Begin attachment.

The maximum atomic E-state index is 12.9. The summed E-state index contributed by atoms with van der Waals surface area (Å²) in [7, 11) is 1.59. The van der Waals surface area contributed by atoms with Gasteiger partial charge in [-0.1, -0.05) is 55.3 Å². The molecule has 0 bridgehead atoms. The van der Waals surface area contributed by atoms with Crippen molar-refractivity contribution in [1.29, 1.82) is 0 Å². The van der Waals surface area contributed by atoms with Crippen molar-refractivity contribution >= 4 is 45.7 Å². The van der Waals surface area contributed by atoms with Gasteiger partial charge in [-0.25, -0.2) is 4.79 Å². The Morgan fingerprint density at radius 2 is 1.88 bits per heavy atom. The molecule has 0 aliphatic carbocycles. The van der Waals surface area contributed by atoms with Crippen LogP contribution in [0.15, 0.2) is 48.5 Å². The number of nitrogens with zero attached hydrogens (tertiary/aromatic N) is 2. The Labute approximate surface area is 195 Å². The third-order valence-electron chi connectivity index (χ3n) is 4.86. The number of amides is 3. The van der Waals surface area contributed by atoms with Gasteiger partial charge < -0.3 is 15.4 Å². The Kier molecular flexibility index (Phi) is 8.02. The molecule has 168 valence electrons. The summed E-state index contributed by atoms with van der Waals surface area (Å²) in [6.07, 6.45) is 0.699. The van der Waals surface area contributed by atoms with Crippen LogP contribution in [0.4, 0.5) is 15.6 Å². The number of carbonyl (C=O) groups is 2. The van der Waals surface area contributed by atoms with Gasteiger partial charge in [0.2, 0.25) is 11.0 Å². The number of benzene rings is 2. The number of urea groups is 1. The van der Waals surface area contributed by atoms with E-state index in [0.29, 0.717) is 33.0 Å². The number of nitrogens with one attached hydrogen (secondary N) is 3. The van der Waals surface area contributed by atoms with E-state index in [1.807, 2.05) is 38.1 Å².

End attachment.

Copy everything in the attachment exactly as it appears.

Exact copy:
The maximum atomic E-state index is 12.9. The summed E-state index contributed by atoms with van der Waals surface area (Å²) in [7, 11) is 1.59. The van der Waals surface area contributed by atoms with Gasteiger partial charge in [-0.1, -0.05) is 55.3 Å². The molecule has 0 bridgehead atoms. The van der Waals surface area contributed by atoms with Crippen molar-refractivity contribution in [1.29, 1.82) is 0 Å². The van der Waals surface area contributed by atoms with Crippen molar-refractivity contribution >= 4 is 45.7 Å². The van der Waals surface area contributed by atoms with Gasteiger partial charge in [-0.25, -0.2) is 4.79 Å². The Morgan fingerprint density at radius 2 is 1.88 bits per heavy atom. The molecule has 0 aliphatic carbocycles. The van der Waals surface area contributed by atoms with Crippen LogP contribution in [0.15, 0.2) is 48.5 Å². The number of nitrogens with zero attached hydrogens (tertiary/aromatic N) is 2. The Labute approximate surface area is 195 Å². The third-order valence-electron chi connectivity index (χ3n) is 4.86. The number of amides is 3. The van der Waals surface area contributed by atoms with Gasteiger partial charge < -0.3 is 15.4 Å². The Kier molecular flexibility index (Phi) is 8.02. The molecule has 168 valence electrons. The summed E-state index contributed by atoms with van der Waals surface area (Å²) in [6.07, 6.45) is 0.699. The van der Waals surface area contributed by atoms with Crippen LogP contribution in [0.4, 0.5) is 15.6 Å². The number of carbonyl (C=O) groups is 2. The van der Waals surface area contributed by atoms with Gasteiger partial charge in [0.2, 0.25) is 11.0 Å². The number of benzene rings is 2. The number of urea groups is 1. The van der Waals surface area contributed by atoms with E-state index in [0.29, 0.717) is 33.0 Å². The number of nitrogens with one attached hydrogen (secondary N) is 3. The van der Waals surface area contributed by atoms with E-state index in [1.807, 2.05) is 38.1 Å².